The move to kde-graphics is symbolic of higher stature within the KDE project, but has other practical consequences, as well. In order to avoid shipping duplicate functionality within the core of KDE, other applications in the graphics module may have to be forced out. Gâteau writes cautiously, "I would like to see Gwenview replace KView and Kuickshow as well as the photoalbum KPart, but we need to make sure we provide similar features and performance. Please note that this is just my (subjective) personal opinion, I am not the one who makes such a decision." KView and Kuikshow are the current members of kde-graphics responsible for simple image display tasks. KParts are components of KDE applications which can be easily embedded within other applications; for instance, videos played in Konqueror use the Kaffeine KPart.

Furthermore, the move should ease the work of both developers and users. Gâteau explains, "I believe lots of users will simply use what's supplied by the desktop, and won't take the time to install an application such as Gwenview, so it makes sense to move Gwenview to [the main KDE distribution]. It will also save me some time, as I won't have to worry about making tarballs anymore." Previously, users of GNU/Linux distributions which do not distribute the kde-extragear module through their package management system would have to install Gwenview manually using tarballs.

Gâteau had help from KDE Usability in designing Gwenview's new interface. KDE Usability is a community of interface usability experts within the project who assist developers throughout the organization. Gâteau recalls the process: "...after getting confirmation from the kde-devel-core mailing list that Gwenview would move to kdegraphics, I was asked to work with the usability team. I already had some ideas in my mind so I prepared some mockups of them, which I posted on the kde-usability mailing list. They were basically satisfied with the general idea of my first set of mockups, but nevertheless made quite a few suggestions to improve them. Based on this feedback I created a second set of mockups, which are the one I posted on my blog. We mainly discussed the toolbar layout, what should get in the toolbar and what should not, as well as the expected behavior of some elements of the interface." Among the usability experts who assisted him were KDE developers Aaron Seigo, John Tapsell and Celeste Lyn Paul.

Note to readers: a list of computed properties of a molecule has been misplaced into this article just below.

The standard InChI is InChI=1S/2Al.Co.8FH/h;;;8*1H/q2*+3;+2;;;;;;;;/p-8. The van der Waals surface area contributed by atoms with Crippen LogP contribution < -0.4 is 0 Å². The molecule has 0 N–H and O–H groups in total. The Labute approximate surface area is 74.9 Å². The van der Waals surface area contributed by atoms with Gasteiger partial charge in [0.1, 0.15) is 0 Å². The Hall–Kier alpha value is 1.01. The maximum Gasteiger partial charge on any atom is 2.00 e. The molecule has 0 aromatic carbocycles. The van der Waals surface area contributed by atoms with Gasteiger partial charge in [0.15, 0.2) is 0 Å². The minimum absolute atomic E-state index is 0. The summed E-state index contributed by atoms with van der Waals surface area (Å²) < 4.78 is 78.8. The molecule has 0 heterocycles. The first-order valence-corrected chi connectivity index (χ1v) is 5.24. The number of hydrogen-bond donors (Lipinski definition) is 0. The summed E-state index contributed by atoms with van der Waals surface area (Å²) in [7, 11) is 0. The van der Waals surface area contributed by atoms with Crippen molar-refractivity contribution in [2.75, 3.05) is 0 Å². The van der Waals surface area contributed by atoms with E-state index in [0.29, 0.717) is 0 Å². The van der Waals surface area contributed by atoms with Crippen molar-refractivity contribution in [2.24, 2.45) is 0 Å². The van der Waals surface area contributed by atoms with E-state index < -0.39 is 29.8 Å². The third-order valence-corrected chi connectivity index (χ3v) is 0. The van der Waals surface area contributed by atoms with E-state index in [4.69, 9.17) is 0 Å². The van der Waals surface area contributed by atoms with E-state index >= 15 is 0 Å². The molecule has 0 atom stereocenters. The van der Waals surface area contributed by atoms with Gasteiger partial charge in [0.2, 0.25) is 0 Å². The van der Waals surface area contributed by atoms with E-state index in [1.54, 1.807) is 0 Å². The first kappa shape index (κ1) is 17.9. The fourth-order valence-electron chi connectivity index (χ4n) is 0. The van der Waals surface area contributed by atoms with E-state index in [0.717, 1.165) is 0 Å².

Gâteau, also a developer on the open-source VOIP application WengoPhone, only recently decided to see Gwenview through to a second major release. He laments, "I decided to give up mainly because I couldn't find the time to work on it anymore and because I thought I was no longer interested in maintaining Gwenview." His decision to return to the project reflects amusingly ideal behavior for a free software developer: "Taking some days off I realized I was still interested in working on Gwenview, and that it would be better to stop some other non-KDE related activities." Gâteau remarks that he was also influenced by the user comments following his call for a new Gwenview maintainer.

Gwenview II clearly holds some drastic and exciting changes for the classic KDE application, but Gâteau recognizes that they will not be universally well-received. He notes: "Since Gwenview II will be quite different than the present version, it's quite certain that there will be a new [set of] users. I am also aware that, unfortunately, some users of the present version won't like the new interface." Fortunately, the needs of all users should be well addressed in KDE 4, with the Konqueror file manager for the most basic image management, Gwenview II for more intermediate functions, and digiKam for advanced photo management capabilities.

Comments (6 posted)